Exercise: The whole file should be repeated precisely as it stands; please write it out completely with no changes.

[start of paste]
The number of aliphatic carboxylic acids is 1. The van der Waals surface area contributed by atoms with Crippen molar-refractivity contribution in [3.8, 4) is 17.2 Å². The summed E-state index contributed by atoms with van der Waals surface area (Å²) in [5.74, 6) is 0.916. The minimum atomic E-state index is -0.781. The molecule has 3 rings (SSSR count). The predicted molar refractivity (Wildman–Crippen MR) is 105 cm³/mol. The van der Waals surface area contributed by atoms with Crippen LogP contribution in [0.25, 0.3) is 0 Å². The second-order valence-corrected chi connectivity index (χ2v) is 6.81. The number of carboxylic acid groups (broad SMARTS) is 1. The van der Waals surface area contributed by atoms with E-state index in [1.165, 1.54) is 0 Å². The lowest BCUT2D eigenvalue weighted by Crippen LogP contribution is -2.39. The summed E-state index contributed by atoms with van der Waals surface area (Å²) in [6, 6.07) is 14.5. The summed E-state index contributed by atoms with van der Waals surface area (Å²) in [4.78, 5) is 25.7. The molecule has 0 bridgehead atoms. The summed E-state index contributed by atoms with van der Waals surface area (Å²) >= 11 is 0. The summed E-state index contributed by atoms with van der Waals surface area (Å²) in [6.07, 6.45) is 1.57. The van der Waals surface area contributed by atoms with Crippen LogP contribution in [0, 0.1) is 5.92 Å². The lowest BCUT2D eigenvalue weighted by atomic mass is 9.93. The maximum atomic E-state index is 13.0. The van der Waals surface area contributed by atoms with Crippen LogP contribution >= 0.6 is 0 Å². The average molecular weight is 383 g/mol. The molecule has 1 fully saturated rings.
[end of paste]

The number of aliphatic carboxylic acids is 1. The van der Waals surface area contributed by atoms with Crippen molar-refractivity contribution in [3.8, 4) is 17.2 Å². The summed E-state index contributed by atoms with van der Waals surface area (Å²) in [5.74, 6) is 0.916. The minimum atomic E-state index is -0.781. The molecule has 3 rings (SSSR count). The predicted molar refractivity (Wildman–Crippen MR) is 105 cm³/mol. The van der Waals surface area contributed by atoms with Crippen LogP contribution in [0.25, 0.3) is 0 Å². The second-order valence-corrected chi connectivity index (χ2v) is 6.81. The number of carboxylic acid groups (broad SMARTS) is 1. The van der Waals surface area contributed by atoms with E-state index in [1.165, 1.54) is 0 Å². The lowest BCUT2D eigenvalue weighted by Crippen LogP contribution is -2.39. The summed E-state index contributed by atoms with van der Waals surface area (Å²) in [6, 6.07) is 14.5. The summed E-state index contributed by atoms with van der Waals surface area (Å²) in [4.78, 5) is 25.7. The molecule has 0 bridgehead atoms. The summed E-state index contributed by atoms with van der Waals surface area (Å²) >= 11 is 0. The summed E-state index contributed by atoms with van der Waals surface area (Å²) in [6.07, 6.45) is 1.57. The van der Waals surface area contributed by atoms with Crippen LogP contribution in [0, 0.1) is 5.92 Å². The lowest BCUT2D eigenvalue weighted by atomic mass is 9.93. The maximum atomic E-state index is 13.0. The van der Waals surface area contributed by atoms with Crippen LogP contribution >= 0.6 is 0 Å². The average molecular weight is 383 g/mol. The molecule has 1 fully saturated rings.